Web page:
Summer is a time when students in the MA in Medieval History explore further aspects of their research, often working hard expanding prior projects in anticipation of the MA thesis. For medievalists, that can often entail travel to archives or sites to expand their knowledge and expertise. We asked our MA student Michael Weldon to tell us about his adventures this summer, which involved work relevant to his MA Thesis on the Harkness Gospels. Michael’s travels, which were funded by a Fordham Professional Development Grant, took him first to Ireland, where he worked on an archaeological dig centered on a 14th century Norman castle, and then to Brittany, France, where the Harkness Gospels were created. [Read on for the details of Michael’s adventures, and find out more about the Harkness Gospels and the production of medieval manuscripts].
Michael first encountered the Harkness Gospels during the Manuscript Cultures class taught by Professor Susanne Hafner in Fall 2016. The manuscript, which was created in the late 9th-early 10th century, is now held in the Manuscripts, Archives, and Rare Books Collection of the New York Public Library. The Harkness Gospels is a mysterious manuscript, containing illustrations (not really what we might consider “illuminations”) in a strange, apparently unsophisticated style. Michael reports that upon seeing the manuscript, he wondered “what explanation might there be for this insular manuscript’s style of imagery and quality of parchment when regional masterpieces such as the Book of Kells and Lindisfarne Gospels were completed as much as a century earlier?”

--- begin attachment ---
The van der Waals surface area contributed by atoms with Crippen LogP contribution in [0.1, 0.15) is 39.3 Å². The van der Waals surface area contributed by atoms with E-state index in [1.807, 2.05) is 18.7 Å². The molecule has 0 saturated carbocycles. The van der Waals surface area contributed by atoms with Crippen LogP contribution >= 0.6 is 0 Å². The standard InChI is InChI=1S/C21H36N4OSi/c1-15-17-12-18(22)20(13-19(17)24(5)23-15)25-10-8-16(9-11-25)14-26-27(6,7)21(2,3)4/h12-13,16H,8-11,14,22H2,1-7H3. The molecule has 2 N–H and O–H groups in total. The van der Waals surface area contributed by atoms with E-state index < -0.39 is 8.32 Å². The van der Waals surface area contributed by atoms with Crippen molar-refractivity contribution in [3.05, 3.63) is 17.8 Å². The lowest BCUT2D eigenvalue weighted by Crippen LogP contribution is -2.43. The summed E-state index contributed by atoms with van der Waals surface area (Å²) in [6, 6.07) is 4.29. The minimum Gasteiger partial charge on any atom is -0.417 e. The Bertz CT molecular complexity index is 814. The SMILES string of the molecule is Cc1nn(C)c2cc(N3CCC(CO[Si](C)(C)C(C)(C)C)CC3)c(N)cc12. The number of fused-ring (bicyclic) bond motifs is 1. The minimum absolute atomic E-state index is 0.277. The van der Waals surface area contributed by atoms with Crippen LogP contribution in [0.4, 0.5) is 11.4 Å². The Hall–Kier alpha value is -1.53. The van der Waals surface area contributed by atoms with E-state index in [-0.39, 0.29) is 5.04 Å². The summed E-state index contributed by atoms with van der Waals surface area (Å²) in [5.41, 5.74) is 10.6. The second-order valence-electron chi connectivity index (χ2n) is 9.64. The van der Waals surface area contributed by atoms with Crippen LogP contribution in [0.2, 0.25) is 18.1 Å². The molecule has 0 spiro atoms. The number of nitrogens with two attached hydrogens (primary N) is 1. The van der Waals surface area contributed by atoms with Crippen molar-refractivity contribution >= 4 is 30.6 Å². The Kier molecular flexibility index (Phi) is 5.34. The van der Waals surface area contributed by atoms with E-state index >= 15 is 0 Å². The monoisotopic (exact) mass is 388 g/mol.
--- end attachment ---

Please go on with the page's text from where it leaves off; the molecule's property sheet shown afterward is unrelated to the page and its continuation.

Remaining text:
In order to pursue his research, Michael applied for a Professional Development Grant from the Graduate Students’ Association. The grant that he received was carried out in two stages. Stage one involved a four-week long archaeological/anthropological intensive field school in County Roscommon, Ireland. Located in central Ireland, the ongoing excavation took place at a 14th century Norman construction, Ballintubber Castle.
Of the dig, Michael writes:
“Staying in a village farmhouse a mile and half from the site, though it was July, thermals, wool socks, and a raincoat were essential. Working between 12 and 14 hours most days, it was a challenging program to be a part of.”
Michael’s archaeological training involved foot survesy, geophysics, mapping, site excavation and field lab research. The anthropological training included ethnography, ethnology, and ethnoarchaeology.
Upon completion of this course, Michael took his newly acquired skills to Abbey Landévennec in Brittany for stage two of the grant proposal. Finally, Michael had arrived at the abbey where the Harkness Gospels was produced. Michael conducted research at the abbey’s medieval ruins, its associated museum, and its library archives. According to Michael:
I followed the daily routine of the monks, sharing meals and conversing with them when possible. As stage one of the proposal informed stage two, my six-weeks spent in Ireland and France were profoundly informative and both professionally and personally remarkable. Many thanks for this tremendous opportunity.
Many thanks to you Michael for sharing your story and photographs!